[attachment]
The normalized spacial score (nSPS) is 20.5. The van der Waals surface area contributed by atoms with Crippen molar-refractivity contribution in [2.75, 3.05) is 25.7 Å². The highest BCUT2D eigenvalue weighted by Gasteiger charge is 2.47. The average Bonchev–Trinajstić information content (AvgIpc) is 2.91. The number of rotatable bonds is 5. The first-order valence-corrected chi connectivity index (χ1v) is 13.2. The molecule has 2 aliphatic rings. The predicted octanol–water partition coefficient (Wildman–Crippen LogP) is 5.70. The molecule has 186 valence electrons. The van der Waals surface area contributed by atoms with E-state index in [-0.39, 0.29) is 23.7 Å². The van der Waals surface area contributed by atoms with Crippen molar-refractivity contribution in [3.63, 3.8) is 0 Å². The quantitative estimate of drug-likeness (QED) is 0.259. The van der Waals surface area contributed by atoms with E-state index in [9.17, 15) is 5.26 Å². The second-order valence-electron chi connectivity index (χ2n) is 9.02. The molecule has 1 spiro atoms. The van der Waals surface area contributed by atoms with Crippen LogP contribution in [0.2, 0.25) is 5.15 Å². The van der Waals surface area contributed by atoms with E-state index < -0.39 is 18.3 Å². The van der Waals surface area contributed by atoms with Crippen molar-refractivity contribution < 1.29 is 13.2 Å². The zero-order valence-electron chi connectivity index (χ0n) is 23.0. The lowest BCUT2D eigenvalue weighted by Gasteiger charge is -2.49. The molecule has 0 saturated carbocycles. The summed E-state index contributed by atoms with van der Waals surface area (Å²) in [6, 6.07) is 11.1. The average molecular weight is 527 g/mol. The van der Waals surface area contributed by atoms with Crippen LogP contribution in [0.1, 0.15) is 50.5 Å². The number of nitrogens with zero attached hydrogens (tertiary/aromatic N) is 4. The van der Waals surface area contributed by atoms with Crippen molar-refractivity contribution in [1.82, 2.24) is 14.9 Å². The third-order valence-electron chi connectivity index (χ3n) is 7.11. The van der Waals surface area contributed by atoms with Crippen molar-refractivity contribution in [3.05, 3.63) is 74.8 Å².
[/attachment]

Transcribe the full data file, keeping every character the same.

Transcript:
The normalized spacial score (nSPS) is 20.5. The van der Waals surface area contributed by atoms with Crippen molar-refractivity contribution in [2.75, 3.05) is 25.7 Å². The highest BCUT2D eigenvalue weighted by Gasteiger charge is 2.47. The average Bonchev–Trinajstić information content (AvgIpc) is 2.91. The number of rotatable bonds is 5. The first-order valence-corrected chi connectivity index (χ1v) is 13.2. The molecule has 2 aliphatic rings. The predicted octanol–water partition coefficient (Wildman–Crippen LogP) is 5.70. The molecule has 186 valence electrons. The van der Waals surface area contributed by atoms with E-state index in [-0.39, 0.29) is 23.7 Å². The van der Waals surface area contributed by atoms with Crippen molar-refractivity contribution in [3.63, 3.8) is 0 Å². The quantitative estimate of drug-likeness (QED) is 0.259. The van der Waals surface area contributed by atoms with E-state index in [9.17, 15) is 5.26 Å². The second-order valence-electron chi connectivity index (χ2n) is 9.02. The molecule has 1 spiro atoms. The van der Waals surface area contributed by atoms with Crippen LogP contribution in [0.2, 0.25) is 5.15 Å². The van der Waals surface area contributed by atoms with E-state index < -0.39 is 18.3 Å². The van der Waals surface area contributed by atoms with Crippen molar-refractivity contribution < 1.29 is 13.2 Å². The zero-order valence-electron chi connectivity index (χ0n) is 23.0. The lowest BCUT2D eigenvalue weighted by Gasteiger charge is -2.49. The molecule has 0 saturated carbocycles. The summed E-state index contributed by atoms with van der Waals surface area (Å²) in [6, 6.07) is 11.1. The average molecular weight is 527 g/mol. The van der Waals surface area contributed by atoms with Crippen LogP contribution in [0.1, 0.15) is 50.5 Å². The number of nitrogens with zero attached hydrogens (tertiary/aromatic N) is 4. The van der Waals surface area contributed by atoms with Crippen molar-refractivity contribution in [1.82, 2.24) is 14.9 Å². The third-order valence-electron chi connectivity index (χ3n) is 7.11. The van der Waals surface area contributed by atoms with Crippen molar-refractivity contribution in [3.05, 3.63) is 74.8 Å².